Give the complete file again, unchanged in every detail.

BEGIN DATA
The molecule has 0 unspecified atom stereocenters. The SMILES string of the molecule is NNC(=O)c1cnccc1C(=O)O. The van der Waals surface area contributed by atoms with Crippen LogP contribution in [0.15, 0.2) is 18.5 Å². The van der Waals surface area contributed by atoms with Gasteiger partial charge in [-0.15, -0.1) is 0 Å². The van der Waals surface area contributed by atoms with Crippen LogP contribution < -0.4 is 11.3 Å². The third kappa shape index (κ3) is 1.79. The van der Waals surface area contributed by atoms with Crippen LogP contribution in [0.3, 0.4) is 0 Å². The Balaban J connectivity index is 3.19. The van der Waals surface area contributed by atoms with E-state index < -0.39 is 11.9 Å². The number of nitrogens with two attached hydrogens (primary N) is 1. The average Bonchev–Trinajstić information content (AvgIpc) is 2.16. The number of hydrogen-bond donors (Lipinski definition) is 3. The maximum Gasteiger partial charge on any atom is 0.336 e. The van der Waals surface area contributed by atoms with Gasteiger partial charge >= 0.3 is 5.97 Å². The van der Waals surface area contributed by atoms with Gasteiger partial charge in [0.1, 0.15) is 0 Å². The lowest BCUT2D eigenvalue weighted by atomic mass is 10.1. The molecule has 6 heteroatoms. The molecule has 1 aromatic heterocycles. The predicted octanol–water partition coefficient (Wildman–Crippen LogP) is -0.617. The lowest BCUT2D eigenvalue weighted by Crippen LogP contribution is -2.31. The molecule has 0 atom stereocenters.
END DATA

The molecule has 0 unspecified atom stereocenters. The SMILES string of the molecule is NNC(=O)c1cnccc1C(=O)O. The van der Waals surface area contributed by atoms with Crippen LogP contribution in [0.15, 0.2) is 18.5 Å². The van der Waals surface area contributed by atoms with Gasteiger partial charge in [-0.15, -0.1) is 0 Å². The van der Waals surface area contributed by atoms with Crippen LogP contribution < -0.4 is 11.3 Å². The third kappa shape index (κ3) is 1.79. The van der Waals surface area contributed by atoms with Crippen LogP contribution in [0.3, 0.4) is 0 Å². The Balaban J connectivity index is 3.19. The van der Waals surface area contributed by atoms with E-state index < -0.39 is 11.9 Å². The number of nitrogens with two attached hydrogens (primary N) is 1. The average Bonchev–Trinajstić information content (AvgIpc) is 2.16. The number of hydrogen-bond donors (Lipinski definition) is 3. The maximum Gasteiger partial charge on any atom is 0.336 e. The van der Waals surface area contributed by atoms with Gasteiger partial charge >= 0.3 is 5.97 Å². The van der Waals surface area contributed by atoms with Gasteiger partial charge in [0.1, 0.15) is 0 Å². The lowest BCUT2D eigenvalue weighted by atomic mass is 10.1. The molecule has 6 heteroatoms. The molecule has 1 aromatic heterocycles. The predicted octanol–water partition coefficient (Wildman–Crippen LogP) is -0.617. The lowest BCUT2D eigenvalue weighted by Crippen LogP contribution is -2.31. The molecule has 0 atom stereocenters.